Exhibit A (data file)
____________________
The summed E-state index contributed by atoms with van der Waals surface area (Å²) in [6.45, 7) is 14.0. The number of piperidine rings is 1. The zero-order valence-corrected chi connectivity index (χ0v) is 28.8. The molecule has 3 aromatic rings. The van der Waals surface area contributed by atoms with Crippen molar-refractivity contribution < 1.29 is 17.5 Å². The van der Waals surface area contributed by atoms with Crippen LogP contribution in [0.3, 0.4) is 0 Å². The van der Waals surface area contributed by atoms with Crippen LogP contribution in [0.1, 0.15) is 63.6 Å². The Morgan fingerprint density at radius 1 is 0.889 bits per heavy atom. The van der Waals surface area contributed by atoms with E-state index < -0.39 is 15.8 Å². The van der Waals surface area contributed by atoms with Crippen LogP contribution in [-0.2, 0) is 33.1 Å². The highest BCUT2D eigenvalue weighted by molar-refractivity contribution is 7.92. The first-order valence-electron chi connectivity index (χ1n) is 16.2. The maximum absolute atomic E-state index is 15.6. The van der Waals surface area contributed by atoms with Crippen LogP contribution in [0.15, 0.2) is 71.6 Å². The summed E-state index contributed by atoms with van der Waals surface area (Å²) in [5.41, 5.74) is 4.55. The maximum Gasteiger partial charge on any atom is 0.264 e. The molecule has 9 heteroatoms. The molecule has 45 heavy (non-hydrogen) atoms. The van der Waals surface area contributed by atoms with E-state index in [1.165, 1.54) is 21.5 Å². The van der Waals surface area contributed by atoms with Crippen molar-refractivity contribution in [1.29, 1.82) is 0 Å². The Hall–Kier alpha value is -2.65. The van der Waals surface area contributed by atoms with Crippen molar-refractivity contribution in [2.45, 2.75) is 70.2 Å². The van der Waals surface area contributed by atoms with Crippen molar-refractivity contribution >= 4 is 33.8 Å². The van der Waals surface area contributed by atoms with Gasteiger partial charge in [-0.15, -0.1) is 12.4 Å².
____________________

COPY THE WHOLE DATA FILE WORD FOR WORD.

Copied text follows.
The summed E-state index contributed by atoms with van der Waals surface area (Å²) in [6.45, 7) is 14.0. The number of piperidine rings is 1. The zero-order valence-corrected chi connectivity index (χ0v) is 28.8. The molecule has 3 aromatic rings. The van der Waals surface area contributed by atoms with Crippen molar-refractivity contribution < 1.29 is 17.5 Å². The van der Waals surface area contributed by atoms with Crippen LogP contribution in [0.3, 0.4) is 0 Å². The van der Waals surface area contributed by atoms with Crippen LogP contribution in [0.1, 0.15) is 63.6 Å². The Morgan fingerprint density at radius 1 is 0.889 bits per heavy atom. The van der Waals surface area contributed by atoms with E-state index < -0.39 is 15.8 Å². The van der Waals surface area contributed by atoms with Crippen LogP contribution in [-0.2, 0) is 33.1 Å². The highest BCUT2D eigenvalue weighted by molar-refractivity contribution is 7.92. The first-order valence-electron chi connectivity index (χ1n) is 16.2. The maximum absolute atomic E-state index is 15.6. The van der Waals surface area contributed by atoms with Crippen LogP contribution in [0.15, 0.2) is 71.6 Å². The summed E-state index contributed by atoms with van der Waals surface area (Å²) in [5.41, 5.74) is 4.55. The maximum Gasteiger partial charge on any atom is 0.264 e. The molecule has 9 heteroatoms. The molecule has 45 heavy (non-hydrogen) atoms. The van der Waals surface area contributed by atoms with E-state index in [1.165, 1.54) is 21.5 Å². The van der Waals surface area contributed by atoms with Crippen molar-refractivity contribution in [1.29, 1.82) is 0 Å². The Hall–Kier alpha value is -2.65. The van der Waals surface area contributed by atoms with Crippen molar-refractivity contribution in [2.45, 2.75) is 70.2 Å². The van der Waals surface area contributed by atoms with Crippen molar-refractivity contribution >= 4 is 33.8 Å². The van der Waals surface area contributed by atoms with Gasteiger partial charge in [-0.15, -0.1) is 12.4 Å².